How do you grow vegetables in a small space?
With a little creativity, you'll be surprised how much produce you can farm in the city. First, go vertical. Save precious ground by training vining crops such as peas, pole beans, melons, squash, and cucumbers on vertical supports. Good trellises can be made of lath stakes, bamboo poles, a section of fence, or grow-netting stapled between two upright poles. Go wide with low-growing plants such as leafy crops, onions, and root crops.
Wide-row gardening works on the principle that plants sown closer together in broad bands produce up to 4 times as much harvest as the same area planted single file in separate rows. Individual plants may produce less than when they're spaced according to the seed package guidelines, but, on the whole, the volume produced is greater. Wide-row gardening also reduces weeding, because vegetables grow thickly and choke out weeds. In addition, plants shade the soil, keeping it moist during hot, dry spells.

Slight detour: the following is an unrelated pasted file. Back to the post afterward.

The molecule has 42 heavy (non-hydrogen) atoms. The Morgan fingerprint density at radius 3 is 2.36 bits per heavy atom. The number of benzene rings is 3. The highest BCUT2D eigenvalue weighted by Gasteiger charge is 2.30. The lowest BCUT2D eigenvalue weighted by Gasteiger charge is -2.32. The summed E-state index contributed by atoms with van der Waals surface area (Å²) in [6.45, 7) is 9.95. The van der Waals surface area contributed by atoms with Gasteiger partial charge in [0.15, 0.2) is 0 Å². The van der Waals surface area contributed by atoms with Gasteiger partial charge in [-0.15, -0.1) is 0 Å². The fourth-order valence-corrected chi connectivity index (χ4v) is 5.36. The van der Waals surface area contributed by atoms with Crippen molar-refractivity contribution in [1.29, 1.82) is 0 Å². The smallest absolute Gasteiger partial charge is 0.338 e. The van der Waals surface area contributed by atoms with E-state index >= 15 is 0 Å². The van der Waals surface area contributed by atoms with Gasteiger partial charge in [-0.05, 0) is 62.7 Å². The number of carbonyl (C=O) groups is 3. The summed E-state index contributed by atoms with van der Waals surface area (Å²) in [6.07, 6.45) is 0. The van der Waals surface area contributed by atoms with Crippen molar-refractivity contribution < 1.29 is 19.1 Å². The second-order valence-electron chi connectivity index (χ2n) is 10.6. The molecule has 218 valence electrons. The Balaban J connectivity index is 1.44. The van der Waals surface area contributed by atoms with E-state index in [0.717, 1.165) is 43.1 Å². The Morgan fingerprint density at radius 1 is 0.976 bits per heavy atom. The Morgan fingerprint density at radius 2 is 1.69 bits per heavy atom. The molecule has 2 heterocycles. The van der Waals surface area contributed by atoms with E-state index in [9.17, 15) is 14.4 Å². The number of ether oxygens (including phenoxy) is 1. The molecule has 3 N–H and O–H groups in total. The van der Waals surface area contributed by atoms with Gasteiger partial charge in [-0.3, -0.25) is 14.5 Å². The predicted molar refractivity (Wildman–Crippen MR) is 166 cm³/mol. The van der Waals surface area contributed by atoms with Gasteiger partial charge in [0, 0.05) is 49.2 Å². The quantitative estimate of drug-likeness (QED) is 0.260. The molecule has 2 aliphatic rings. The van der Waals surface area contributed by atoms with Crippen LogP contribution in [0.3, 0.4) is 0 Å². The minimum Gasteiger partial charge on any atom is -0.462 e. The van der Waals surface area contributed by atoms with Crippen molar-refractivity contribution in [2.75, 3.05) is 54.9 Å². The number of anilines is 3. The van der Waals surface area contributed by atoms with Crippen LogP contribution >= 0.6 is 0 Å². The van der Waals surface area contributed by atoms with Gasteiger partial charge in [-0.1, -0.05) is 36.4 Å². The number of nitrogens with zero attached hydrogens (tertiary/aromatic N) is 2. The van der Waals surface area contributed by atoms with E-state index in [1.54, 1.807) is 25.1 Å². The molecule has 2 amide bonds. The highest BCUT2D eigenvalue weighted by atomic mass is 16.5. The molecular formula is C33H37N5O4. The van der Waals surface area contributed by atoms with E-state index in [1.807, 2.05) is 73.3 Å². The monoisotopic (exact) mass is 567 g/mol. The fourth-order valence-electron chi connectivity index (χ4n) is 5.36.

With double-cropping, you'll get twice the harvest per square foot. To prevent crowding, combine plants with different maturities; for example, sow radishes with slower-growing carrots. When the radishes are ready to harvest, the carrots can take over. Beets planted with broccoli are another good combination. Second-cropping involves planting in succession for constant production. Early-season vegetables, such as lettuce and green onions, leave voids after they're harvested in midsummer. Reseed empty areas with fast-growing crops such as summer squash and bush beans. Later in summer, plant more cool-season crops for a fall harvest.
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